I don't know that much about genetics, but that does not sound right, there is large amount of genetic variation inside Finland. And in some places the genetic distance from the Scandinavians is much larger than the geographic distance would lead one to suspect. There is a lot of misleading material or wrongly interpreted research on these matters on the net, so I won't say anything more to add to the confusion, since I'm not an expert either.
Fennoscandinavia is a geological, geographical concept, not an ethnic. Geologically Scandinavia is a mountain range, the most northern "peninsula" which contains just Norway and Sweden. If you want to add also the Finnish part (+ the russian peninsula Kola) and talk of a bigger part of this 'peninsula' of the European continent, then we say: Fennoscandinavia.
Nobody says Finno-Swedish. The name would imply that Finlandsvesk people identify as Swedish and as someone who is married to one I can tell you that none of them do. They are Finnish and in English it would be correct to call them a Swedish speaking Finns or simply Finlandsvensk.
There are several Finlandsvensk towns in Finland.
I am also married to a "finlandssvenk" man and he and all of his family back in Malax think of themselves very much as Swedes in a Finnish environment. When I went there to visit and asked if they understood Finnish or if their kids learned Finnish in school, they nearly lynched me!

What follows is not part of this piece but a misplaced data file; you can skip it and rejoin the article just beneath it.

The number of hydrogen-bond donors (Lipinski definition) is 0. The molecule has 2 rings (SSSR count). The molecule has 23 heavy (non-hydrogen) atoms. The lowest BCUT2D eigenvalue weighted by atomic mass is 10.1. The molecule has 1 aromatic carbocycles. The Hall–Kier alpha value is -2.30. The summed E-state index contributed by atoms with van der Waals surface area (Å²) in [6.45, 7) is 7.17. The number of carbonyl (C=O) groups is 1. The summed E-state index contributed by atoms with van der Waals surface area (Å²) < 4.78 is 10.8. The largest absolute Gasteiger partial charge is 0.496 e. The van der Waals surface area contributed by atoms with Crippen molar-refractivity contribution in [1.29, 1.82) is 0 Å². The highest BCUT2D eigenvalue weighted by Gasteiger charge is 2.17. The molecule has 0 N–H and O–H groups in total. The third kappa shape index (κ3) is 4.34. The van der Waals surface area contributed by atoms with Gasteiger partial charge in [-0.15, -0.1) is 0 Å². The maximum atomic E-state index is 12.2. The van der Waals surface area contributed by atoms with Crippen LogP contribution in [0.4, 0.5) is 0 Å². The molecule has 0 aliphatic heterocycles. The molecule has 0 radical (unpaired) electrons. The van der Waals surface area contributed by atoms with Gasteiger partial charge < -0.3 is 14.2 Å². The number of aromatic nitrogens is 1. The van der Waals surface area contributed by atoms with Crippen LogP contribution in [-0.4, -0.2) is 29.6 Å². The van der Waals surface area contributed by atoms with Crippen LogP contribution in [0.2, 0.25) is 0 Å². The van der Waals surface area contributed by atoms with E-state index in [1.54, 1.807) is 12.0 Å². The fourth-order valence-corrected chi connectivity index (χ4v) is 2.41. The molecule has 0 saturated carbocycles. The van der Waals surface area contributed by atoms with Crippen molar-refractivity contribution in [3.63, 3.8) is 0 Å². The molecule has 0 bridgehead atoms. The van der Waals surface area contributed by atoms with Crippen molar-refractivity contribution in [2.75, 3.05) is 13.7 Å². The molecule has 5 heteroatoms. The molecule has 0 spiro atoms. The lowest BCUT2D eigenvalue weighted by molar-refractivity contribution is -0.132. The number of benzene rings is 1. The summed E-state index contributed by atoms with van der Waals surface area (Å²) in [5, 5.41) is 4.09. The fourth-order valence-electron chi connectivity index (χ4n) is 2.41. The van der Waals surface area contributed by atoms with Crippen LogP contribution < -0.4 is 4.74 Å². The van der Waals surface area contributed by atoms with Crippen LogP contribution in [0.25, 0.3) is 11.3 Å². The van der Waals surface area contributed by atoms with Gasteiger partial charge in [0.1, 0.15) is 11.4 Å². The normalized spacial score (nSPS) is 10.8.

It’s kind of complicated because there’s been a lot of cultural mixing back and forth between the countries. Most of the time, ‘finlandssvenska’ and the equivalent English term ‘Fenno-Swedes’ get used to describe Finns who speak Swedish as a native language, but in practice they are arguably a distinct ethnic group of multicultural descent. In a broad sense, it may also refer to the Saami populations in northern Finland.
Sweden actually established colonies in southern Finland during medieval times, establishing a regional presence in the coastal Uusimaa and Ostrobothnia regions of modern Finland, which correspond very closely with where most of the Fenno-Swedish population is today.
The Wikipedia article (https://en.wikipedia.org/wiki/Swedish-speaking_population_of_Finland) actually has a list of famous Fenno-Swedes near the end that may be of interest to you.
On a side note, most of why I know all this is the fact that my mother’s maternal grandfather was a Fenno-Swede from the city of Vassa in Ostrobothnia.
Finland Swedish or Fenno-Swedish = finlandssvensk.
There are 15 monolingually Swedish municipalities in Finland, all of them belong to Åland. In Finland a municipality is bilingual if more than 8% speak one of the official,languages: Finnish or Swedish or Sami.
Out of curiosity, which ones would you consider to be finlandssvenska städer? Besides the obvious Mariehamn that is. Turku/Åbo? But even there I had the impression as if most people spoke Finnish... so which else?
I lived in Oulu for a year and even though it has a Swedish name too (Uleåborg), I have never met a person with Swedish mother tongue there.
Check out kirakrakra's link in an above comment - I think that page, especially the map on it, illustrates it fairly well.
Many Finnish cities have different names in Swedish due to Finland being occupied by Sweden for such a long time. It's not in itself indicative of a Swedish-speaking population any longer.